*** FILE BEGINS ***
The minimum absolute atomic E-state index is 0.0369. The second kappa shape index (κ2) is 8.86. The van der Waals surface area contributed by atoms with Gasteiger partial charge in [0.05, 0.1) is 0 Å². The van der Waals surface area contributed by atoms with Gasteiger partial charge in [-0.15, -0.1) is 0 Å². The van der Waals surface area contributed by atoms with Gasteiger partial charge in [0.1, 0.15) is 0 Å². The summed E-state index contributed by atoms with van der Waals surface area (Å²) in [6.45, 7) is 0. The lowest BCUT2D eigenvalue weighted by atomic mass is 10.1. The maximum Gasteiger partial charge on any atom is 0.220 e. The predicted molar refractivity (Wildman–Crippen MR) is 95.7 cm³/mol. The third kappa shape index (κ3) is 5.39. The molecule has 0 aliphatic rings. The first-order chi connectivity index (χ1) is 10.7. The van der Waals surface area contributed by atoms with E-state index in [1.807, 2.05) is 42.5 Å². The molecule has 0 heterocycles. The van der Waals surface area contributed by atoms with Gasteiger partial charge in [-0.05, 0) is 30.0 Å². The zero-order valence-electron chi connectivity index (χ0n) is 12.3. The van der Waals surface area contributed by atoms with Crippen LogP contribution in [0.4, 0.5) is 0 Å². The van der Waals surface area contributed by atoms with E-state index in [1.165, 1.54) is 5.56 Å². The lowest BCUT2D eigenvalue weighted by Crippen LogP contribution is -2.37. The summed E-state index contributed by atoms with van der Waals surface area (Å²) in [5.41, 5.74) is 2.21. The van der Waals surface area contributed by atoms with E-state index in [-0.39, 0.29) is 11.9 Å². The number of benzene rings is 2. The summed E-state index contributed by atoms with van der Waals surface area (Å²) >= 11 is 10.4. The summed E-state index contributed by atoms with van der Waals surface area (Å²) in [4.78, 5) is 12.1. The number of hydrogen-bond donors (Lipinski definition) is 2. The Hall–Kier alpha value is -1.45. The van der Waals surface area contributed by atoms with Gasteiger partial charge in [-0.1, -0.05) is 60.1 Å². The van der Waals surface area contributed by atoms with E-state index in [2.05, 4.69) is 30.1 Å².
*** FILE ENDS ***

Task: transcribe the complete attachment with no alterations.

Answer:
The minimum absolute atomic E-state index is 0.0369. The second kappa shape index (κ2) is 8.86. The van der Waals surface area contributed by atoms with Gasteiger partial charge in [0.05, 0.1) is 0 Å². The van der Waals surface area contributed by atoms with Gasteiger partial charge in [-0.15, -0.1) is 0 Å². The van der Waals surface area contributed by atoms with Gasteiger partial charge in [0.1, 0.15) is 0 Å². The summed E-state index contributed by atoms with van der Waals surface area (Å²) in [6.45, 7) is 0. The lowest BCUT2D eigenvalue weighted by atomic mass is 10.1. The maximum Gasteiger partial charge on any atom is 0.220 e. The predicted molar refractivity (Wildman–Crippen MR) is 95.7 cm³/mol. The third kappa shape index (κ3) is 5.39. The molecule has 0 aliphatic rings. The first-order chi connectivity index (χ1) is 10.7. The van der Waals surface area contributed by atoms with E-state index in [1.807, 2.05) is 42.5 Å². The molecule has 0 heterocycles. The van der Waals surface area contributed by atoms with Gasteiger partial charge in [-0.05, 0) is 30.0 Å². The zero-order valence-electron chi connectivity index (χ0n) is 12.3. The van der Waals surface area contributed by atoms with Crippen LogP contribution in [0.4, 0.5) is 0 Å². The van der Waals surface area contributed by atoms with E-state index in [1.165, 1.54) is 5.56 Å². The lowest BCUT2D eigenvalue weighted by Crippen LogP contribution is -2.37. The summed E-state index contributed by atoms with van der Waals surface area (Å²) in [5.41, 5.74) is 2.21. The van der Waals surface area contributed by atoms with E-state index in [-0.39, 0.29) is 11.9 Å². The number of benzene rings is 2. The summed E-state index contributed by atoms with van der Waals surface area (Å²) >= 11 is 10.4. The summed E-state index contributed by atoms with van der Waals surface area (Å²) in [4.78, 5) is 12.1. The number of hydrogen-bond donors (Lipinski definition) is 2. The Hall–Kier alpha value is -1.45. The van der Waals surface area contributed by atoms with Gasteiger partial charge in [-0.1, -0.05) is 60.1 Å². The van der Waals surface area contributed by atoms with E-state index in [2.05, 4.69) is 30.1 Å².